WRI’s Water program studies local water data and governance, and shares best practices in order to advance context-driven, meaningful water management.
The global water crisis can be summed up in these "seven deadly sins," from climate change to leaky infrastructure, that water researchers and officials will try to tackle during the 2017 World Water Week.
As they struggle to care for farms and families in a changing climate, women in the developing world face unfair burdens related to their gender. A shift in approaches could increase agricultural yields and advance equal rights.
When Jakarta isn't submerged by floods, its residents experience incredible water stress. These twin problems—too much water and too little—are linked by a common solution: restoring the watershed's forests.
Thermal power plants rely on water for cooling, which means droughts can push generation offline. In India, reports describe this vulnerability—itself just another reason to speed the transition to renewables.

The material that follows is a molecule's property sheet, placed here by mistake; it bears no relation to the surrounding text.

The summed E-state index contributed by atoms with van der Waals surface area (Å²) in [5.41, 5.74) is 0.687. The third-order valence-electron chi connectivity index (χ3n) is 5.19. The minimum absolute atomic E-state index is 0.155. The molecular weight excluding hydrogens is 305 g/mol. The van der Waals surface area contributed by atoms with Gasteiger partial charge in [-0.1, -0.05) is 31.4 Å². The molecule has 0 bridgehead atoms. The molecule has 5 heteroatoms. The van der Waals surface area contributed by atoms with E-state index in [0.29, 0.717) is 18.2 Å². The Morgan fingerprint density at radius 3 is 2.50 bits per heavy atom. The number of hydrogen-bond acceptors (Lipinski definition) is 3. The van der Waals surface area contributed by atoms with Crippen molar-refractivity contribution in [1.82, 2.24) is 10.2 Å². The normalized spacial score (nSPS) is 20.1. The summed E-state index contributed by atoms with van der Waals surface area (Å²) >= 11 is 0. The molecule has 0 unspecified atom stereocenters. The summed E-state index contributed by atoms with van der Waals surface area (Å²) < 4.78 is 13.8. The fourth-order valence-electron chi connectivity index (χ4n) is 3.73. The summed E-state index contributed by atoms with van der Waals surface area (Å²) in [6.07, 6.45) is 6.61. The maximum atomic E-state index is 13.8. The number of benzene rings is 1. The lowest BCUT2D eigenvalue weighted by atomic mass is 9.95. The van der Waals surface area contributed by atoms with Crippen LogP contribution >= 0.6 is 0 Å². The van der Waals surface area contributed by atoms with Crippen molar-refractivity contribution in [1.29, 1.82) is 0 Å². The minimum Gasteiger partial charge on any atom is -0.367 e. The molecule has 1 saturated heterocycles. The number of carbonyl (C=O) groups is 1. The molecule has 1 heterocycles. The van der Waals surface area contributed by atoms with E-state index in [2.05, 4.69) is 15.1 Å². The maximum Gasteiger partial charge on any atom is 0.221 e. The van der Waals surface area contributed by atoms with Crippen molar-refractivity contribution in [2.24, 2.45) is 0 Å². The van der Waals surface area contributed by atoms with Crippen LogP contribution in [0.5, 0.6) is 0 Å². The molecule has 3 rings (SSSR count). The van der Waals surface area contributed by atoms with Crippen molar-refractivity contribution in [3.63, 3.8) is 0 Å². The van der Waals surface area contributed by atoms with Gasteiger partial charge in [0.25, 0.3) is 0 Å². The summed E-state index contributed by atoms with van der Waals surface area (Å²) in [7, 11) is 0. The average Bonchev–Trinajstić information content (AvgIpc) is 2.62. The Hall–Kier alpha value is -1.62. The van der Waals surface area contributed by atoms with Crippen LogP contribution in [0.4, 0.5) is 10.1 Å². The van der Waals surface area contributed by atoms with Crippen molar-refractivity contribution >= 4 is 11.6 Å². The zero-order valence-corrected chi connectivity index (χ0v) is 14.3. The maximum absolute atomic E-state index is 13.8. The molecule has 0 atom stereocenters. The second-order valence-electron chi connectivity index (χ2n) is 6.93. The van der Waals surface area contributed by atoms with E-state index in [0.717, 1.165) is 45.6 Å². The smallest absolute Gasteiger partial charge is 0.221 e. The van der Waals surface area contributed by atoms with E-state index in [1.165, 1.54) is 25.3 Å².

Nearly all of the world's electrical generation relies in one way or another on water. Climate change will stress water resources, potentially undermining the power sector.
How to Achieve Measurably Cleaner Water Through U.S. Farm Conservation Watershed Projects
This joint report from WRI and the American Farmland Trust features lessons learned from six water quality targeting project success stories and highlights key factors that allowed these programs to achieve desirable environmental outcomes. It concludes with recommendations for both public and...
This Infrastructure Week, it's time to look beyond building new pipes and pumps. Growing, restoring and preserving America's "natural infrastructure" like forests can help secure clean water supplies.
A new generation of corporate water targets will take the local context, the most recent science and stakeholder needs into account.